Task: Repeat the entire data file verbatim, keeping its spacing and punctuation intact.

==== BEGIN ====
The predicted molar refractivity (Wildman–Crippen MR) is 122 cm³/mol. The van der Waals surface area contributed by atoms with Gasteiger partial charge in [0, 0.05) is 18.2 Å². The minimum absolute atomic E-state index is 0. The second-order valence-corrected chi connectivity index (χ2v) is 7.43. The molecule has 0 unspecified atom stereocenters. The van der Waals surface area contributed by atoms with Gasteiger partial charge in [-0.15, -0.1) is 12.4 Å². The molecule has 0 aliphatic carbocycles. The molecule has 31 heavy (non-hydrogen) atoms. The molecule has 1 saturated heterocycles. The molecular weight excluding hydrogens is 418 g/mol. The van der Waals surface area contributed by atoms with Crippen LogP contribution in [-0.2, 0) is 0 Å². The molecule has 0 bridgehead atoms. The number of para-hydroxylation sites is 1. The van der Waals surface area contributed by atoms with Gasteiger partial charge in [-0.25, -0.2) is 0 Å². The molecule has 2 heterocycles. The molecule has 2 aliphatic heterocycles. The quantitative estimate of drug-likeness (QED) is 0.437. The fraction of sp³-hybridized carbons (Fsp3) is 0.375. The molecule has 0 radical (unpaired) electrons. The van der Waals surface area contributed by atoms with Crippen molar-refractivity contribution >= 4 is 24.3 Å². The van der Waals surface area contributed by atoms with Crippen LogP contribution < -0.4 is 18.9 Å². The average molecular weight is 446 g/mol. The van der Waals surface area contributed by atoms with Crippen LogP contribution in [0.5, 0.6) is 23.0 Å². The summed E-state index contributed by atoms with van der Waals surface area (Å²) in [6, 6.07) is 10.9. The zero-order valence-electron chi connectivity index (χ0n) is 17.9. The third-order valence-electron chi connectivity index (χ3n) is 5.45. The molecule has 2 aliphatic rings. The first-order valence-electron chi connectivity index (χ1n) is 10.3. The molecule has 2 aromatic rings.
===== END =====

The predicted molar refractivity (Wildman–Crippen MR) is 122 cm³/mol. The van der Waals surface area contributed by atoms with Gasteiger partial charge in [0, 0.05) is 18.2 Å². The minimum absolute atomic E-state index is 0. The second-order valence-corrected chi connectivity index (χ2v) is 7.43. The molecule has 0 unspecified atom stereocenters. The van der Waals surface area contributed by atoms with Gasteiger partial charge in [-0.15, -0.1) is 12.4 Å². The molecule has 0 aliphatic carbocycles. The molecule has 31 heavy (non-hydrogen) atoms. The molecule has 1 saturated heterocycles. The molecular weight excluding hydrogens is 418 g/mol. The van der Waals surface area contributed by atoms with Crippen LogP contribution in [-0.2, 0) is 0 Å². The molecule has 0 bridgehead atoms. The number of para-hydroxylation sites is 1. The van der Waals surface area contributed by atoms with Gasteiger partial charge in [-0.25, -0.2) is 0 Å². The molecule has 2 heterocycles. The molecule has 2 aliphatic heterocycles. The quantitative estimate of drug-likeness (QED) is 0.437. The fraction of sp³-hybridized carbons (Fsp3) is 0.375. The molecule has 0 radical (unpaired) electrons. The van der Waals surface area contributed by atoms with Crippen molar-refractivity contribution >= 4 is 24.3 Å². The van der Waals surface area contributed by atoms with Crippen LogP contribution < -0.4 is 18.9 Å². The average molecular weight is 446 g/mol. The van der Waals surface area contributed by atoms with Crippen LogP contribution in [0.5, 0.6) is 23.0 Å². The summed E-state index contributed by atoms with van der Waals surface area (Å²) in [6, 6.07) is 10.9. The zero-order valence-electron chi connectivity index (χ0n) is 17.9. The third-order valence-electron chi connectivity index (χ3n) is 5.45. The molecule has 2 aliphatic rings. The first-order valence-electron chi connectivity index (χ1n) is 10.3. The molecule has 2 aromatic rings.